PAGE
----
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NB: as of 23 September 2008, all new artSMart articles are being published on the site news.artsmart.co.za.

BIRTH (article first published : 2005-05-30)

Birth, the second film from director Jonathan Glazer, is an altogether different animal compared to his first movie, the swaggering, loud and glossy Sexy Beast which deservedly earned an Oscar nomination for actor Ben Kingsley.

Birth is darker in tone, a lot more complex and eerie. It's also leisurely, solemn and ominous - and has been likened, by some, to the work of Stanley Kubrick in its styling.

It certainly won't be to everyone's liking and anyone who likes neat endings will be disappointed, but it remains a captivating metaphysical thriller, its story centring on grief, resurrection and enduring love.

Nicole Kidman, her hair short and auburn, is Anna, who we first see visiting the grave of the husband she cherished and adored - a man who, 10 years previously, died of a heart attack while on a jog through New York's Central Park.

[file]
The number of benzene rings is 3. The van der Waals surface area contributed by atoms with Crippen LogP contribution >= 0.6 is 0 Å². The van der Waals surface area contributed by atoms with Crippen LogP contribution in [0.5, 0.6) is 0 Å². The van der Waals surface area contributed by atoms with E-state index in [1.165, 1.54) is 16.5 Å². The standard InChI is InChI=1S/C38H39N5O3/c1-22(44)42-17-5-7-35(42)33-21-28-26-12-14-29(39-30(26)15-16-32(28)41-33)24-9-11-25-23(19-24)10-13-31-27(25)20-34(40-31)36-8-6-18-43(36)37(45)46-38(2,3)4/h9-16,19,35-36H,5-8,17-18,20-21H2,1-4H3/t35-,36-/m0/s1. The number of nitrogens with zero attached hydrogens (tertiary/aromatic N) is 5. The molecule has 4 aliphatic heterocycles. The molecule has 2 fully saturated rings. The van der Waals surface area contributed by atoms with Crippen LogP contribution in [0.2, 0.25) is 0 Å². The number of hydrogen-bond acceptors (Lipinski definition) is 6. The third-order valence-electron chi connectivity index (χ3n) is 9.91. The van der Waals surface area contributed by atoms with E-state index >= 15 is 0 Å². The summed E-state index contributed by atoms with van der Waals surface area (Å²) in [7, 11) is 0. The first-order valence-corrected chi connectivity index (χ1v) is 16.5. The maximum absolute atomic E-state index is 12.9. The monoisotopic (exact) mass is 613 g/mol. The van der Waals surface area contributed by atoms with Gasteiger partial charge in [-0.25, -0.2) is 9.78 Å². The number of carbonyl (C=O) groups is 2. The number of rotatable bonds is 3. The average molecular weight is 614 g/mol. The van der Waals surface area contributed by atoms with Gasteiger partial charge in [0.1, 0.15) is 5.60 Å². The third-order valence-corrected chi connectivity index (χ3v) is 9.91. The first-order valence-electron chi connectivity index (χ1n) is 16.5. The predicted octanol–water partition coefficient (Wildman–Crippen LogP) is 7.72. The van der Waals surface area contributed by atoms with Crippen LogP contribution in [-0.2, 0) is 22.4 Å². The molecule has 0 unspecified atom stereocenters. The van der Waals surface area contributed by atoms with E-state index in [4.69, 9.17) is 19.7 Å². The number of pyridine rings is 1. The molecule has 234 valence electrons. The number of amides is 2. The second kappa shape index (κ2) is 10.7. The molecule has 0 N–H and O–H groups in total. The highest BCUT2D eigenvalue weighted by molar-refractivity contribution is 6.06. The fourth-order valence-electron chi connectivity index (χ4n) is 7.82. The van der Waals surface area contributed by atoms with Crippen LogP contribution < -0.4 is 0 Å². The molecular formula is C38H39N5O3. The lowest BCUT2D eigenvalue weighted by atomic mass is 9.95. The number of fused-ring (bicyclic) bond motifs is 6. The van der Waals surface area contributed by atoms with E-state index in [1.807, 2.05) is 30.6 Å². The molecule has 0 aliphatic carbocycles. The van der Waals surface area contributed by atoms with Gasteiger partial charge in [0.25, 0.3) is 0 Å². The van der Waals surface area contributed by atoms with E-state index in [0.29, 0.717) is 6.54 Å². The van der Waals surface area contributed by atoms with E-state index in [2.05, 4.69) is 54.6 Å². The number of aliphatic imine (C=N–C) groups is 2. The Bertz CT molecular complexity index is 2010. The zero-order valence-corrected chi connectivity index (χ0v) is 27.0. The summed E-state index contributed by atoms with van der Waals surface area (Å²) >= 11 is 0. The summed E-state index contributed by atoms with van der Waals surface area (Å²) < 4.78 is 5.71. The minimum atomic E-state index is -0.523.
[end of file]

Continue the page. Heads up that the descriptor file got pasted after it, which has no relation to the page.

Anna is at the grave for closure. She has finally consented to marry a man who has been begging her to tie the knot for years. However, when an unsmiling 10-year-old boy (Cameron Bright) makes a surprise appearance at a birthday party for Anna's mom (Lauren Bacall), and promptly announces to Anna that he is the reincarnation of her dead husband and that she should not remarry because he still loves her, Anna's life starts to fall apart again.

At first she laughs off the situation as nonsense but as the enigmatic boy pesters her more, each time revealing facts and memories only she and her late husband could have known, she becomes increasingly convinced the child could be the man she still loves.

Controversial for scenes in which Kidman kisses the boy and bathes naked with him - both sequences handled with much restraint, one must add the film has one on tenterhooks, disappointing only with a bit of a cop-out ending that leaves things up in the air.

But, also featuring Anne Heche and Danny Huston, it remains worth seeing. 8/10 Billy Suter




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